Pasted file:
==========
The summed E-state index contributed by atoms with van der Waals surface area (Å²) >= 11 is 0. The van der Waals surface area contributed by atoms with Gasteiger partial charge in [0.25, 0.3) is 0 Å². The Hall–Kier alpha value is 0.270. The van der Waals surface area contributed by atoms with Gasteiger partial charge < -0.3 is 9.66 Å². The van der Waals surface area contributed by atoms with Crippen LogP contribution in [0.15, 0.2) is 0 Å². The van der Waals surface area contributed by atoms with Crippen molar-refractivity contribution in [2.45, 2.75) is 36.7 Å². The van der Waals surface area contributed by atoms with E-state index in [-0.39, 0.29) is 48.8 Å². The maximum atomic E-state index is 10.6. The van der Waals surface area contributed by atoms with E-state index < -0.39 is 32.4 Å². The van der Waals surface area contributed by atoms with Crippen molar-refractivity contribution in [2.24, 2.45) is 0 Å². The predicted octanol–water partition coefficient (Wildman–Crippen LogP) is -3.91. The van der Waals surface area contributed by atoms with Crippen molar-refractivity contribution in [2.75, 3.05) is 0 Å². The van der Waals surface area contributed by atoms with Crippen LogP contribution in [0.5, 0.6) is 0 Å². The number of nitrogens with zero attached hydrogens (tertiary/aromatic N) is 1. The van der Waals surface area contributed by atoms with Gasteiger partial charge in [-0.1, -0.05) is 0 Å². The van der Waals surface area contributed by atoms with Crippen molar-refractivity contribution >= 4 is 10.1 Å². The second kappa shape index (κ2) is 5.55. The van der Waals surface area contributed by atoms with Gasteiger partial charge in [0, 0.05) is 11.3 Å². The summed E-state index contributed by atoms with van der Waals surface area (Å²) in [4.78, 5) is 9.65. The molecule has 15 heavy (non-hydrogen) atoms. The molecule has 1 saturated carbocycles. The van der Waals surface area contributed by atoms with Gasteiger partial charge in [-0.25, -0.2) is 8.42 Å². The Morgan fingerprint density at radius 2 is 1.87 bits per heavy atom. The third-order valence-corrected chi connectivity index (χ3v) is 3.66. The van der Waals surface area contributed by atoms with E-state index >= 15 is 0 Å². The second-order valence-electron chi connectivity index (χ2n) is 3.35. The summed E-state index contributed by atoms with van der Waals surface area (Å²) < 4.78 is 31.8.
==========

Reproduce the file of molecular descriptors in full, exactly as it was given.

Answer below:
The summed E-state index contributed by atoms with van der Waals surface area (Å²) >= 11 is 0. The van der Waals surface area contributed by atoms with Gasteiger partial charge in [0.25, 0.3) is 0 Å². The Hall–Kier alpha value is 0.270. The van der Waals surface area contributed by atoms with Gasteiger partial charge < -0.3 is 9.66 Å². The van der Waals surface area contributed by atoms with Crippen LogP contribution in [0.15, 0.2) is 0 Å². The van der Waals surface area contributed by atoms with Crippen molar-refractivity contribution in [2.45, 2.75) is 36.7 Å². The van der Waals surface area contributed by atoms with E-state index in [-0.39, 0.29) is 48.8 Å². The maximum atomic E-state index is 10.6. The van der Waals surface area contributed by atoms with E-state index < -0.39 is 32.4 Å². The van der Waals surface area contributed by atoms with Crippen molar-refractivity contribution in [2.24, 2.45) is 0 Å². The predicted octanol–water partition coefficient (Wildman–Crippen LogP) is -3.91. The van der Waals surface area contributed by atoms with Crippen molar-refractivity contribution in [2.75, 3.05) is 0 Å². The van der Waals surface area contributed by atoms with Crippen LogP contribution in [0.5, 0.6) is 0 Å². The number of nitrogens with zero attached hydrogens (tertiary/aromatic N) is 1. The van der Waals surface area contributed by atoms with Gasteiger partial charge in [-0.1, -0.05) is 0 Å². The van der Waals surface area contributed by atoms with Crippen molar-refractivity contribution >= 4 is 10.1 Å². The second kappa shape index (κ2) is 5.55. The van der Waals surface area contributed by atoms with Gasteiger partial charge in [0, 0.05) is 11.3 Å². The summed E-state index contributed by atoms with van der Waals surface area (Å²) in [4.78, 5) is 9.65. The molecule has 15 heavy (non-hydrogen) atoms. The molecule has 1 saturated carbocycles. The van der Waals surface area contributed by atoms with Gasteiger partial charge in [-0.25, -0.2) is 8.42 Å². The Morgan fingerprint density at radius 2 is 1.87 bits per heavy atom. The third-order valence-corrected chi connectivity index (χ3v) is 3.66. The van der Waals surface area contributed by atoms with E-state index >= 15 is 0 Å². The second-order valence-electron chi connectivity index (χ2n) is 3.35. The summed E-state index contributed by atoms with van der Waals surface area (Å²) < 4.78 is 31.8.